Film: The Martian

I’ve come up with a million different blog post topics. Should I write about how hectic life is? Or sing praises to the hiking knickers? Maybe actually review The Maritan? No! I will review my last years’ goals. My success is “achieved goal, but…”. It was nice to spend more time on actual vacations, but I ended up struggling to get things done without any free time by the end of the year. I learned a heap of delicious new recipes, but my kids will not touch the stews with a ten foot fork. I grew beautiful berries, but I ate them all on the way back from the garden to the kitchen. Watched a couple of good films, but then fell down a rabbit hole of depressing sic-fi and had to take a break.

So forget resolutions. Back to knickers… I believe similar were used for x-country skiing around these parts.

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You can’t really walk into a sports store and buy corduroy knickers any more, you’d have to go on Etsy. Come to think of it, you probably could not buy them in the late 80’s when this photo was taken either (go hand-me-downs!). I’ll tell you a secret though – 3/4 yoga pants will do.

We wish you a wonderful winter solstice time and may the ever increasing daylight bring many knicker-worthy adventures!

Film: The Intern

I am declaring 2015 a good year for sporty biking.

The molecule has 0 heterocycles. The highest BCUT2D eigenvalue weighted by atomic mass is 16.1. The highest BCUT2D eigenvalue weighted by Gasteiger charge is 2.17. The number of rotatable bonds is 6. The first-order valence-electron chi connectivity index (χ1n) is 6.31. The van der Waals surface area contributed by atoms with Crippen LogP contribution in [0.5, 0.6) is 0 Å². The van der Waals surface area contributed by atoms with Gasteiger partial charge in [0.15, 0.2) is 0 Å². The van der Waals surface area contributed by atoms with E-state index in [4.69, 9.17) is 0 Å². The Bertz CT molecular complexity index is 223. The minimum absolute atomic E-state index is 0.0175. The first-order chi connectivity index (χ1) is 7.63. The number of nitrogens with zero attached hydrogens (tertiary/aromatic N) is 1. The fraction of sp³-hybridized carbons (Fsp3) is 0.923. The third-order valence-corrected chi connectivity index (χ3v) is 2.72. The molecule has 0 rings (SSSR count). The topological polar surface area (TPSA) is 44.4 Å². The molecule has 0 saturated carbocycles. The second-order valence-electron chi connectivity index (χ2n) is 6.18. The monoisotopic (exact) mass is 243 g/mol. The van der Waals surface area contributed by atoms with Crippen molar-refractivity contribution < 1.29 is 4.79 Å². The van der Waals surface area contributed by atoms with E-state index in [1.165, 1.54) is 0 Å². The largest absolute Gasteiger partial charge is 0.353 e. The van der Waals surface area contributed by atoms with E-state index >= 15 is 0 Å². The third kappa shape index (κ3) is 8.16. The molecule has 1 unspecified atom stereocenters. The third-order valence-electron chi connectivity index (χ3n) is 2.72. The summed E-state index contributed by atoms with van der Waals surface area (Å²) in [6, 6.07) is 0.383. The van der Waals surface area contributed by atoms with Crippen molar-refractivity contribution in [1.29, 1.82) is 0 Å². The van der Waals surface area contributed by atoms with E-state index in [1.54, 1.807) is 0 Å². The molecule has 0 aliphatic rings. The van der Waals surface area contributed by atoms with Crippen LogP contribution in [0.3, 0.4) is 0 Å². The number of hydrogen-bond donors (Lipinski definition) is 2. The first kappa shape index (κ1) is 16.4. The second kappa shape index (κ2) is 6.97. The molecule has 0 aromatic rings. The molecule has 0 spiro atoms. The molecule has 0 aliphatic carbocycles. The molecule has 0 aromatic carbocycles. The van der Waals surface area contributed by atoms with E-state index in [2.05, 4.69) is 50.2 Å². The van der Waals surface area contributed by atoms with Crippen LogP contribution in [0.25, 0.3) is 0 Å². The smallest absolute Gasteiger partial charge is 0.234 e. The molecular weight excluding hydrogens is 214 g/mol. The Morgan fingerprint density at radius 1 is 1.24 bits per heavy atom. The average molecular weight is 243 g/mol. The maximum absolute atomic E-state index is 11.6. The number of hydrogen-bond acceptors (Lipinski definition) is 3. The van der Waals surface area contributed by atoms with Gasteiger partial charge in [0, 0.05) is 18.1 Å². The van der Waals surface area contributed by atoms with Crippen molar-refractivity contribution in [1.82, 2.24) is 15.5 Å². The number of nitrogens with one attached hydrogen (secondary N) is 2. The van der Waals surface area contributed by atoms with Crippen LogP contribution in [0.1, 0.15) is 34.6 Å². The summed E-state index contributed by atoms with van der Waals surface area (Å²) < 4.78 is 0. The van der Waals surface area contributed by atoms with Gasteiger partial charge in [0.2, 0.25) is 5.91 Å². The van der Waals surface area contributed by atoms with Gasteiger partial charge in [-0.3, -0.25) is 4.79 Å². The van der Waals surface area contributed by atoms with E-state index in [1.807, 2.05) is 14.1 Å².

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Getting better at this

Chris and I talk about biking for hundreds of kilometres at a time, but but we do only as much as we can given our fitness and opportunity to get out and ride. Last year I completed my first 100km ride; this year I did three 100km events. I can’t really get out there and do longer stretches, but I have been able to ride the 100km with increased ease and comfort.

Ralpha Ride

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Nobody is going to notice I am not on a road bike…

The first of these events I did by myself, or really with a bunch of strangers. I would classify the experience as a pretty good disaster. It was billed as a friendly women’s only ride with groups delineated by their speed. I lined up with the 20-25km/h group and mentioned that I should be just peachy at that speed though I might fall out starting from stops or at longer hills due to heavier bike. The group consisted of the leader, two women in their late fifties who kept to themselves looked like they biked across the continent once or twice and another woman in roughly my shape that had just returned from cycling holiday in Majorca. Easy peasy.